The media plays a huge part in the lives of this generation’s teens. Social media apps are flooded with pictures of glamorous people living even more glamorous lives. Teens are usually engulfed by the false realities portrayed on these applications, a huge part coming from the way they view themselves. While the Internet does a lot to promote body positivity, the men and women who appear on these apps, magazine covers and on TV are usually sporting the bodies of supermodels and athletes. This gives teens a false idea of what the world perceives as ‘beautiful’ or ‘sexy’ and they aspire to look like their idols on the Internet.
This is just one of the issues that can cause eating disorders to arise in teenage boys and girls. These teens strive to be the skinniest or the best looking and go to extreme measures to achieve their goals. Before going into the effects these can have in the long term, let us get a better understanding of the different types of eating disorders that exist.
This is the most common type of eating disorder. Persons with this disorder view themselves as overweight, even if they’re already severely underweight. They tend to be very strict on monitoring their food, restricting calories and constantly checking their weight.
According to healthline.com, “People with bulimia frequently eat unusually large amounts of food in a relatively short period. Each binge-eating episode usually continues until the person becomes painfully full. Moreover, during a binge, the person usually feels that they cannot stop eating or control how much they are eating. Individuals with bulimia then attempt to purge to compensate for the calories consumed and relieve gut discomfort.”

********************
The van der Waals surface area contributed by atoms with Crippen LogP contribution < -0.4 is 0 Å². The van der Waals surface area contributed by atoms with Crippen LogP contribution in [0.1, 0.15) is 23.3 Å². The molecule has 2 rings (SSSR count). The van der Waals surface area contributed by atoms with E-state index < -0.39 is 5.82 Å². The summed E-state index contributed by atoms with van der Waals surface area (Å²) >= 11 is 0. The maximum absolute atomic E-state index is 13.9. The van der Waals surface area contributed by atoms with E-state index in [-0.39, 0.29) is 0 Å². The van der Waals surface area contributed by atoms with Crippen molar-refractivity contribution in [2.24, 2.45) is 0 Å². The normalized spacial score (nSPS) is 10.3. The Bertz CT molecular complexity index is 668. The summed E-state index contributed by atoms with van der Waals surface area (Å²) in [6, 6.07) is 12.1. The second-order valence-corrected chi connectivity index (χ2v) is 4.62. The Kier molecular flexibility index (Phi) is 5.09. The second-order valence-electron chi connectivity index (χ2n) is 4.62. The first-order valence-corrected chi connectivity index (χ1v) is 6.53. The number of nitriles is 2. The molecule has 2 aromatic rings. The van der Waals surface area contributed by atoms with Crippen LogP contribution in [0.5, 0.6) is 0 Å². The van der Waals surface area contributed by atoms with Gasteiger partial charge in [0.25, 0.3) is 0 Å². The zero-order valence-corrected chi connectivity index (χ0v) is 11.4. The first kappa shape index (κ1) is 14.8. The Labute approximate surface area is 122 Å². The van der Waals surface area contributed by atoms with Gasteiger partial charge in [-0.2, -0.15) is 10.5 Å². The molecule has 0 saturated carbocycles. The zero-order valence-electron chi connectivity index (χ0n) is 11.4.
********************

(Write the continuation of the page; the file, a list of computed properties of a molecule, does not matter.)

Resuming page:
Binge Eating Disorder
Alina Petre, MS, RD (CA) of healthline.com states, “Individuals with this disorder have similar symptoms to those with bulimia or binge-eating subtype of anorexia. For instance, they typically eat unusually large amounts of food in relatively short periods of time and usually feel a lack of control during binges. However, contrary to the two previous disorders, people with binge eating disorder do not restrict calories or use purging behaviours such as vomiting or excessive exercise to compensate for their binges.”
Untreated eating disorders can lead to serious health complications in the long-term. Therefore, extensive treatments involving a medical doctor, psychologist, physical therapist and dietitian is necessary for full recovery. The main goal of treatment is to get the teen back to a healthy weight. With the support of a loving family and a medical team monitoring the teen for any health complications that may arise, the teen should make a full recovery.
Eating disorders are becoming more common and it is easy to miss the signs in the early stages. According to eatingdisorderhope.com here are a few symptoms that you can look out for if you suspect your teen has an eating disorder:
Eating in secret
Preoccupation with food
A fear of becoming fat
Food phobias or avoidance